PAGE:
When I first started playing Shadowgate, I wasn’t sure what to expect. All I knew about it was it was a point-and-click game from the late ’80s and this was a modernized version of it. I never played the original and wasn’t sure what to expect. I will admit that I am on the fence with point-and-click games; some I really enjoy while others bore me to tears.

Players take on the role of Jair Cuthegar, the last of a family of kings. He is exploring the living castle known as Shadowgate. Within Shadowgate, Jair is trying to stop a Warlock from raising a demon. You must conquer what is inside to stop him and save the world.

The dark and somewhat eerie atmosphere portrays the castle as a creepy, spooky place. Shortly after entering you’ll notice bones and corpses scattered within the walls, showing that not many have survived very long. Searching further reveals even more.

Players will want to familiarize themselves with the action wheel as it will be used to combine items, cast spells and, above all else, interact with the puzzles or deactivate traps. For example, being able to equip a shield quickly to defend against a dragon’s flame breath. You’ll also want to become familiar with torches, which light the way and keep you alive.


Visually and audibly, no corners were cut. Each part of the castle is really well illustrated with dark but beautiful illustrations that fit the tone of the game. Cutscenes are just as well illustrated and fully voiced. The score of the game is great and fits the thrill of the game accordingly. Load times are quick and there is no visual lag when switching between sections of the action wheel. In the options screen, you can choose between the retro audio, text, and transitions.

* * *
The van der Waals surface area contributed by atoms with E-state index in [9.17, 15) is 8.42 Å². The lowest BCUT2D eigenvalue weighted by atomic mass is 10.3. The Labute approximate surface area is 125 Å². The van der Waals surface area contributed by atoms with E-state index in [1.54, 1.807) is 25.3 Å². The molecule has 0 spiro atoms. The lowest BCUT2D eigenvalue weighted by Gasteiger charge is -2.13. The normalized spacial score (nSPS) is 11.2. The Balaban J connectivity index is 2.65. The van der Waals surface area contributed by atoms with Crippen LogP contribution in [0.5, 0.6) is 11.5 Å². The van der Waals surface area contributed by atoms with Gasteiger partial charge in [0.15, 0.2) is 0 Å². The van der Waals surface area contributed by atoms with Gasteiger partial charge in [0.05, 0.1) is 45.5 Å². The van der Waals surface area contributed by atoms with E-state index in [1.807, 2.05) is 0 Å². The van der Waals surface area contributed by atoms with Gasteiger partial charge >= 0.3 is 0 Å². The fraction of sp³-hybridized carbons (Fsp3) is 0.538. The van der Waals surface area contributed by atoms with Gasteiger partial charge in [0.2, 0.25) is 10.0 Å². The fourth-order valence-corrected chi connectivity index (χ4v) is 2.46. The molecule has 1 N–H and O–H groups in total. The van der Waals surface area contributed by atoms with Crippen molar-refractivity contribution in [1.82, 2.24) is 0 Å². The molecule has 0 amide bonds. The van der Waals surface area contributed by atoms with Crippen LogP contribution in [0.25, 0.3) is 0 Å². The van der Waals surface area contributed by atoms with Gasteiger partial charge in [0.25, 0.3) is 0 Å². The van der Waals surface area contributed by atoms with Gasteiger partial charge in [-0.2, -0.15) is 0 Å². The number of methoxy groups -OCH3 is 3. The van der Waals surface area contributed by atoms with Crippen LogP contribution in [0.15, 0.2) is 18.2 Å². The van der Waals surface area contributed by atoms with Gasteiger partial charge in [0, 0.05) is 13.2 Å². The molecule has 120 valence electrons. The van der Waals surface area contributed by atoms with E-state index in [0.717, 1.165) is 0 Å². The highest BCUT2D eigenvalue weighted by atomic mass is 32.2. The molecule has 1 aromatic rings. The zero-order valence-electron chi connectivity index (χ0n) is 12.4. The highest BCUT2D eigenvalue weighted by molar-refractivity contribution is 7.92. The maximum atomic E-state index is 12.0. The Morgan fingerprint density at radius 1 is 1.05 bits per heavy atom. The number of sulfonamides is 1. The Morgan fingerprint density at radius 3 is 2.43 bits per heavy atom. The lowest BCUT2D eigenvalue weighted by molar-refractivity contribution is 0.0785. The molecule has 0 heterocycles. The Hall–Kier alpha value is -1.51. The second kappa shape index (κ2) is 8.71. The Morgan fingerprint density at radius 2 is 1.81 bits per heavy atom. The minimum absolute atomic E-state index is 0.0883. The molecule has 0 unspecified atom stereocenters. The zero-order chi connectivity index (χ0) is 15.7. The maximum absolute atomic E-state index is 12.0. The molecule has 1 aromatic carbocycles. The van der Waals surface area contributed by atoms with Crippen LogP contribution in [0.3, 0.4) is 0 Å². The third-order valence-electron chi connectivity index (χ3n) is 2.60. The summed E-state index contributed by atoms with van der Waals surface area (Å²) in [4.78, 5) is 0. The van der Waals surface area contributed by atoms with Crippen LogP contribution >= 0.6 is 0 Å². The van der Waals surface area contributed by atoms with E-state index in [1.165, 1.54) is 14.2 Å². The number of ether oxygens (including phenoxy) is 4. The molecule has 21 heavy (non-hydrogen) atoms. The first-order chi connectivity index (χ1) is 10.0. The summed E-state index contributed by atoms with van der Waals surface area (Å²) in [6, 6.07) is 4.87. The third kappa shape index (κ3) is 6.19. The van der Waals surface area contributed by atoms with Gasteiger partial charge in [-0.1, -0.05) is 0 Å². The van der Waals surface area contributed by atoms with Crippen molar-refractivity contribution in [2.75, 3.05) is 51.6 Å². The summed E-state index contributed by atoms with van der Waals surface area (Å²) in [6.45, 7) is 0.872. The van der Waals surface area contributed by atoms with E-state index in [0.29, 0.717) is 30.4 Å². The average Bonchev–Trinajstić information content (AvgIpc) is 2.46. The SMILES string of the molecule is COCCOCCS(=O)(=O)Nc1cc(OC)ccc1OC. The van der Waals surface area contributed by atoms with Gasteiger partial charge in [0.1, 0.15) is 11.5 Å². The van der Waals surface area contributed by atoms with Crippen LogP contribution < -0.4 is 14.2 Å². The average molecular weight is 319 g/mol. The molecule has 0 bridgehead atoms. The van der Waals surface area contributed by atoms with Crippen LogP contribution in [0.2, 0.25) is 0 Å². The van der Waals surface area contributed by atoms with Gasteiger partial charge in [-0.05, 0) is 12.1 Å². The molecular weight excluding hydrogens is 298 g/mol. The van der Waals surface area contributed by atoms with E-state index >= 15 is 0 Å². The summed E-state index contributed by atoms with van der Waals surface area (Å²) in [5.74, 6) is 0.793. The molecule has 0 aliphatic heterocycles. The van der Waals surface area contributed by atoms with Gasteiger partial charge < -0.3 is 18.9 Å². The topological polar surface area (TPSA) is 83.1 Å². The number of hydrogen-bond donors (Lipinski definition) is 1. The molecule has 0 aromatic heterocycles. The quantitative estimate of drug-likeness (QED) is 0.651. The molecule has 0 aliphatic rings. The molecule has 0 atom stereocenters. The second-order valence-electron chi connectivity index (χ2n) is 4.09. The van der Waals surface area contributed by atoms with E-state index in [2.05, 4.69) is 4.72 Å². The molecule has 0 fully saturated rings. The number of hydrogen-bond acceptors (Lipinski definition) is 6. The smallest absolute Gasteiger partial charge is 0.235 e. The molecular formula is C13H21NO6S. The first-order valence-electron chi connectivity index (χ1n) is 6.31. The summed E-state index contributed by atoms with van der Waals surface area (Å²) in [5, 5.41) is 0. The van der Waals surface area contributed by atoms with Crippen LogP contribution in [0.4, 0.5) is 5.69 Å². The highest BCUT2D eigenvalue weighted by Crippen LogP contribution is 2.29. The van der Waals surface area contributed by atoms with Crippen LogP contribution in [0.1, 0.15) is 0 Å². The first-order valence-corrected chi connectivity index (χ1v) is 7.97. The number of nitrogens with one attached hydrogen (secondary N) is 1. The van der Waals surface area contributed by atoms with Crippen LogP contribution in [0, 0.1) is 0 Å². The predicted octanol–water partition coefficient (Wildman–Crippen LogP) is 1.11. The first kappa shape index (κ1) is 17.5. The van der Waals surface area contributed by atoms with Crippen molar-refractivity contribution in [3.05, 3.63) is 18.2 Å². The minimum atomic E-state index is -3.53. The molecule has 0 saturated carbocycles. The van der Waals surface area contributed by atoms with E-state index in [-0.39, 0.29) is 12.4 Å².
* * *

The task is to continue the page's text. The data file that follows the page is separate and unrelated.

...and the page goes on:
The difficulty is adjusted into Normal and Classic. Normal is for players new to the adventure genre. In this mode, torches never run out. Classic mode focuses more on players who are familiar with Shadowgate and first-person style games. In this play, style torches burn out. Torches are limited finds throughout the game and keeping them lit is key to staying alive; if they burn out, then it’s game over. The limit on the torches as well as keeping them lit adds difficulty to the game because it puts everything on a timer.

Depending on your level of experience with the point-and-click genre, the difficulty may vary. Shadowgate itself is already known for the difficulty and at times it feels like it doesn’t let up. There are clues and hints to the game but at times didn’t feel like enough.


Overall I enjoyed my time with Shadowgate. I found myself frustrated from time to time but still really immersed in the game. As admitted above I am not always the fondest of this genre however fans of the adventure point-and-click games may find more enjoyment. If you are a fan of the genre or just want to give the style a try Shadowgate certainly is a good starting point. The story is compelling and the music and graphics are great.